Naked City

Mayor's Aide Makes Bad Bet on Toll Roads

In the latest fracas of the Toll Road Wars, toll opponents are accusing mayoral aide Matt Curtis of attempted "bribery" – although the would-be target of the alleged "bribe" is less adamant about that charge than his colleagues at Austin Toll Party, the leading group opposing the toll road plan adopted by the Capital Area Metropolitan Planning Organization. According to Toll Party organizer Sal Costello, last Friday outside BookPeople, volunteer Jimmy Gardner was gathering signatures on recall petitions (the group wants to recall Mayor Will Wynn and two City Council members who voted for the plan) when he was accosted by a man – later identified as Curtis – who first offered to bet him that his toll road information was incorrect and then offered to "buy" all his petitions and signatures if he would just pack up and go home. Costello said the group is forwarding its information to the district attorney's office, which is reportedly looking into potential charges of bribery or related offenses.

Interviewed by phone, Gardner said that during his admittedly unfriendly exchange with Curtis, who never identified himself, he didn't really think he was being bribed. According to Gardner, Curtis told Gardner a recall would hurt people on the mayor's staff, that his maps were incorrect, and more specifically that MoPac is no longer included in the toll plan – even offering to bet him $200 against nothing on a phone call to CAMPO staff to settle the issue. When Curtis' call didn't quite do that – "He handed me his cell phone, and the CAMPO lady said, 'Not exactly,'" recalled Gardner – Gardner wanted just to dismiss the whole thing as "a stupid bet." But Curtis was insistent. "He said, 'If you give me your petitions there, I'll give you $200 if you just pack up your table and go home.'" Gardner, who is currently unemployed, says he answered, "I don't want your money, and I'm not for sale," and said he would continue collecting signatures. "I didn't really think at the time that it was a bribe," Gardner added. "I didn't really look at it like that – I just say a fool and his money are soon parted."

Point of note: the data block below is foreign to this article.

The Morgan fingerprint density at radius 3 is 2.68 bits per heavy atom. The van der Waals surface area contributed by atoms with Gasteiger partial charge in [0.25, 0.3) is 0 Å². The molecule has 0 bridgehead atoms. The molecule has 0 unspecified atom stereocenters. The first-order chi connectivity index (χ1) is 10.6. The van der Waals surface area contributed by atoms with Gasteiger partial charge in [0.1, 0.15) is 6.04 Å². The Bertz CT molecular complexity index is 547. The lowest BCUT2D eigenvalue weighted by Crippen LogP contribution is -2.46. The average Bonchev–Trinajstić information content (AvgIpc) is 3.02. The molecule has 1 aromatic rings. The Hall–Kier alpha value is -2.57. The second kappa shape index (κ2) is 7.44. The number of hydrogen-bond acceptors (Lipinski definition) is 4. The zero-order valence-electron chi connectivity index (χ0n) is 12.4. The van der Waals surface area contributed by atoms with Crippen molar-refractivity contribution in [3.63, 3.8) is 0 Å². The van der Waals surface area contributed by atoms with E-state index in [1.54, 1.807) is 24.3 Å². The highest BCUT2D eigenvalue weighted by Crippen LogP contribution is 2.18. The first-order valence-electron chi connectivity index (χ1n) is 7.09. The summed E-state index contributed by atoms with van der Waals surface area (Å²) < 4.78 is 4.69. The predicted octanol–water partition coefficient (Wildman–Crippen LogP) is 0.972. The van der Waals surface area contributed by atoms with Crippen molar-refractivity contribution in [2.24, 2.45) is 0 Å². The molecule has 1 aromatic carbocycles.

After Curtis had moved on, a Statesman reporter who happened to be nearby asked Gardner about the encounter and identified the man as Curtis. Shortly thereafter, Austin Toll Party called a press conference to denounce the aide for bribery. Asked later if Gardner is claiming that Curtis literally attempted to "bribe" him, Costello said, "Yes, absolutely."

Gardner himself was a good deal less absolute. "I'm accusing him [Curtis], first of all, of betting – which probably isn't illegal, I don't know," he said. "Then, just giving me money, which is probably not illegal, I don't know the technicalities of it. But he did offer me money for the signatures – but since this guy didn't identify himself as a government official, I just thought he was some weirdo just trying to drop some cash on me, and I just said, 'Nah, buddy, get out of here.' That's the story in a nutshell."

Curtis is not talking, especially since the Toll Partiers have gotten the DA involved. Mayor Wynn has thus far declined to get in a shouting match with the toll opponents, and his office was blindsided by the incident and not happy to be drawn directly into the fray. But Wynn's chief of staff, Richard Arellano, sternly defended his staff member, and blamed the recall campaigners for reflexively denouncing anyone who disagrees with them as corrupt. "These people are desperate for publicity," Arellano said, "and in order to get it, they will say anything, and even try to hurt people. Matt Curtis is guilty of only one thing, and that is forgetting that if you stop to argue with a barking dog, you're liable to get bitten."

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